As a long-time Windows professional, I’m generally pleased with Microsoft’s latest edition of the OS.
But the company’s decision to take Windows-updating control out of users’ hands is simply wrong. Here’s why.
Getting two significant flaws in Win10 fixed
Preparing for an upcoming trip overseas, I’ve taken what I consider to be a drastic step. I booted up the Surface 3 I plan to take with me and turned off Windows 10’s updating service. I did so because I know that the machine will be offered updates while I’m away from home.
I’m not just worried about updates soaking up my mobile-data allowance; I’m more concerned that an update will crash my Surface, and I won’t be able to fix it while on vacation. (As most Win10 users know by now, unlike previous versions of Windows, the new OS doesn’t give you full control over which updates are installed and when.)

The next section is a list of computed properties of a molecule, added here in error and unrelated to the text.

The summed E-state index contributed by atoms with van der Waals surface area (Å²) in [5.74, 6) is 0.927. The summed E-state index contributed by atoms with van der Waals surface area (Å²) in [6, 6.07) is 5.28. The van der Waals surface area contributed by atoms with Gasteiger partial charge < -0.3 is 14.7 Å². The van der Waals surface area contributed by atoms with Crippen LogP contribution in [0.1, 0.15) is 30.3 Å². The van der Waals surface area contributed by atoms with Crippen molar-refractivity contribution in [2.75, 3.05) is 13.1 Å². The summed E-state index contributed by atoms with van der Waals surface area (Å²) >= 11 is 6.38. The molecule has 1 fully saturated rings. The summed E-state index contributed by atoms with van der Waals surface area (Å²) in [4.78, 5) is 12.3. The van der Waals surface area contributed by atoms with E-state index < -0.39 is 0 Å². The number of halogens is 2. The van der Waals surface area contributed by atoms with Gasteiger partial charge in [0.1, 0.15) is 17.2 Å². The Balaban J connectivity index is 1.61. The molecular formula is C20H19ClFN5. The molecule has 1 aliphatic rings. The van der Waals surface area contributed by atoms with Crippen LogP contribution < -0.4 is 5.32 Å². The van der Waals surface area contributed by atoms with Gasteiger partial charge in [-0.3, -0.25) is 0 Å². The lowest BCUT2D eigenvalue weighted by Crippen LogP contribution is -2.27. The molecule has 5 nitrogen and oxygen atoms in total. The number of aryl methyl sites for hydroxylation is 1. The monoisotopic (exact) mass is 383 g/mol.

I had good reason to worry. Recently, the Surface ended up with a blue screen of death that was fixed only after the updating system installed an Intel video driver. That’s not something I want to cope with while in a foreign land. So to prevent any unwanted updating surprises, I applied the options detailed in an AskVG post.
Getting the Surface ready for travel highlighted the two things that annoy me about Win10 — and they’re both related to the OS-updating process. This is not just a personal gripe; many Windows professionals are complaining about the same two issues: lack of information about updates and our inability to control the updating process.
But, as someone who must maintain critical Windows systems in a small-business setting, I feel so strongly about these two problems that I’ve decided to take action. I’m sending a message to Microsoft chief Satya Nadella that the company needs to take a step back and truly understand the problems with Win10’s forced updating system — both for consumers and IT pros.